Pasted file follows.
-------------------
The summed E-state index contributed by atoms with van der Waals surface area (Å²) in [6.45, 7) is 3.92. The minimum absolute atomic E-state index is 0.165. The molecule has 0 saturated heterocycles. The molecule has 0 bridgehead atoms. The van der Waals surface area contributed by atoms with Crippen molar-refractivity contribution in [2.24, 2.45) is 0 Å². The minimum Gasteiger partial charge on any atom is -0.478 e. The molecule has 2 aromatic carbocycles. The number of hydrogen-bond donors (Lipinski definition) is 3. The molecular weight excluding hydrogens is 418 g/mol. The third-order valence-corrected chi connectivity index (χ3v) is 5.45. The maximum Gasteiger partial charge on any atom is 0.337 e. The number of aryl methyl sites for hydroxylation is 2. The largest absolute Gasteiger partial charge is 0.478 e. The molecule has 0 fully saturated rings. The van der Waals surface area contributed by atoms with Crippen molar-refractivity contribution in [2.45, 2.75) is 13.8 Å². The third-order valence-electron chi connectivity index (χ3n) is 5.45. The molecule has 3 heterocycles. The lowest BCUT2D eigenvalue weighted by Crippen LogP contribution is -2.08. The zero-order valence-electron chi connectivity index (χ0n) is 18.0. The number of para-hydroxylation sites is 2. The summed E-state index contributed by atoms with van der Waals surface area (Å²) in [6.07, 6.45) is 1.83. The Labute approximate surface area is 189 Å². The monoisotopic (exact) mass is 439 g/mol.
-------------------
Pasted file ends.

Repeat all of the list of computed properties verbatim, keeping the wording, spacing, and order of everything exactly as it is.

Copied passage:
The summed E-state index contributed by atoms with van der Waals surface area (Å²) in [6.45, 7) is 3.92. The minimum absolute atomic E-state index is 0.165. The molecule has 0 saturated heterocycles. The molecule has 0 bridgehead atoms. The van der Waals surface area contributed by atoms with Crippen molar-refractivity contribution in [2.24, 2.45) is 0 Å². The minimum Gasteiger partial charge on any atom is -0.478 e. The molecule has 2 aromatic carbocycles. The number of hydrogen-bond donors (Lipinski definition) is 3. The molecular weight excluding hydrogens is 418 g/mol. The third-order valence-corrected chi connectivity index (χ3v) is 5.45. The maximum Gasteiger partial charge on any atom is 0.337 e. The number of aryl methyl sites for hydroxylation is 2. The largest absolute Gasteiger partial charge is 0.478 e. The molecule has 0 fully saturated rings. The van der Waals surface area contributed by atoms with Crippen molar-refractivity contribution in [2.45, 2.75) is 13.8 Å². The third-order valence-electron chi connectivity index (χ3n) is 5.45. The molecule has 3 heterocycles. The lowest BCUT2D eigenvalue weighted by Crippen LogP contribution is -2.08. The zero-order valence-electron chi connectivity index (χ0n) is 18.0. The number of para-hydroxylation sites is 2. The summed E-state index contributed by atoms with van der Waals surface area (Å²) in [6.07, 6.45) is 1.83. The Labute approximate surface area is 189 Å². The monoisotopic (exact) mass is 439 g/mol.